Homelessness in Marin
Homelessness in Marin is a serious issue for the county. The crisis traces to the extremely high housing prices in the area. Because of the tough real estate market, a living situation can often become unaffordable and out of reach for many of the poorer citizens in the county. That’s when homelessness occurs. Researchers from marincounty.org “found 1,117 homeless living on the streets of Marin County” during a survey conducted in January 2017. (The next county-wide point-in-time survey will be conducted in January 2019.)
However, there are many people doing meaningful work to help with this dilemma that our county struggles with. In particular, the cities of Novato and San Rafael, where homelessness is the biggest problem, have been making a good effort. According to marincounty.org, the Ritter Center is “San Rafael’s largest provider of primary healthcare services, permanent supportive housing, case management, and day services (food pantries, lockers, showers, laundry and mail) to those who otherwise could not afford it.” When it comes to the city of Novato, marincounty.org found that Homeward Bound is the “chief provider of shelter, housing and support services for homeless families and individuals, including veterans. They serve approximately 1,300 people per year in 16 inter-related residential programs.”
I have been privileged to work with two of the homeless organizations serving our county, and found it very fulfilling. First, I assembled and delivered bag lunches and hygiene kits to the St. Vincent de Paul Society dining hall in San Rafael. The lunches and kits will be distributed to dozens of people in need. I also volunteered at the Fireside Apartments in Mill Valley, which provide permanent housing for very low-income families and seniors. I helped set up for the residents’ Christmas gathering, served food, and then assisted with clean-up. This kind of service directly impacts our county’s homeless population, and I believe it is the most effective. Even though there are great organizations that are working hard to reduce the number of homeless people in our county, we citizens should not just sit back and do nothing. Change starts with action, and if you want to help, you have to go out and do something to directly support the cause. Find out what you can do to take action here.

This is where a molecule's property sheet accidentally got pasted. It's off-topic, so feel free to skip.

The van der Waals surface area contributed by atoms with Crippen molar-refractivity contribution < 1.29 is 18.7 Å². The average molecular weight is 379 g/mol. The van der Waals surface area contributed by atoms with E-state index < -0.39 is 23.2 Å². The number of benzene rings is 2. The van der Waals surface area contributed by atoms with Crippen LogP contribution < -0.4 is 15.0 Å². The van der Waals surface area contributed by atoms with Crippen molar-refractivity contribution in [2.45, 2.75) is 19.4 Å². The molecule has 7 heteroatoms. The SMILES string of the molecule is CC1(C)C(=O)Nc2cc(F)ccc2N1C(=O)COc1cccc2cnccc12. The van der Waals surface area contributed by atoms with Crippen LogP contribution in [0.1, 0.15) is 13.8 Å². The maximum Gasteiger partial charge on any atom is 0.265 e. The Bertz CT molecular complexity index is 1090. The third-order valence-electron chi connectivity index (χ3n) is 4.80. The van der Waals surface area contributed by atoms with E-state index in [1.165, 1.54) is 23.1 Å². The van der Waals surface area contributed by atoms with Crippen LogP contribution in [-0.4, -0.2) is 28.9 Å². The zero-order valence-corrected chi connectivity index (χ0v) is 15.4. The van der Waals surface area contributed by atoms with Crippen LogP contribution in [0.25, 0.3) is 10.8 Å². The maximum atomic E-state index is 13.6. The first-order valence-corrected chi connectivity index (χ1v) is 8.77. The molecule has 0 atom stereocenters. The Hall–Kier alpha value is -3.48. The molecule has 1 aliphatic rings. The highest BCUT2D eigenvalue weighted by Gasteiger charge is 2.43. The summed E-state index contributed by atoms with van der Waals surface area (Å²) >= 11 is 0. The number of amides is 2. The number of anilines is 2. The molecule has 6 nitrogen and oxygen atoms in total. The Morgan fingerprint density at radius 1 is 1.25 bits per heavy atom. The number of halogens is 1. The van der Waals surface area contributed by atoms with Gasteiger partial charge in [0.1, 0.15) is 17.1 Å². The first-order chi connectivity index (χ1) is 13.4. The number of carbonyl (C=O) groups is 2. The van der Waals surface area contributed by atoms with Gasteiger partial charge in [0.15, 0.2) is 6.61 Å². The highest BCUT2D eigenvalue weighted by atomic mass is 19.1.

Although there has been an improvement in the last few years, we have to keep working to get homeless people off the streets. In particular, we have to look out for the chronically homeless, who are the people who have been living without permanent housing for a year or more. General homelessness may have gone down, but the county’s mission will not be complete until we reverse the direction chronic homelessness has taken in the last few years: “The number of chronically homeless increased from 281 to 329 from 2015 to 2017,” according to marincounty.org.
The chronically homeless people in the county are often forced to go to extreme measures to ensure safety and shelter for themselves. According to marinij.com, “Of the 1,117 Marin homeless counted, nine were found in abandoned buildings, 86 were on anchor-outs, 183 were in transitional housing, 185 were on the street, 226 were in an emergency shelter and 428 were in vans, cars, or recreational vehicles.” In addition, they found that “In 2017, there were 75 Marin families with 200 family members experiencing homelessness, representing 18 percent of the total homeless population. Eight of those families with a total of 30 members were unsheltered.”
The fact that helpless families on the streets of Marin are having to take refuge in places like abandoned buildings and cars is simply heartbreaking. No one should ever have to go through such hard times. We privileged citizens of Ross take our shelter for granted all the time, but for many families in the county, the struggle for safety and security is a reality.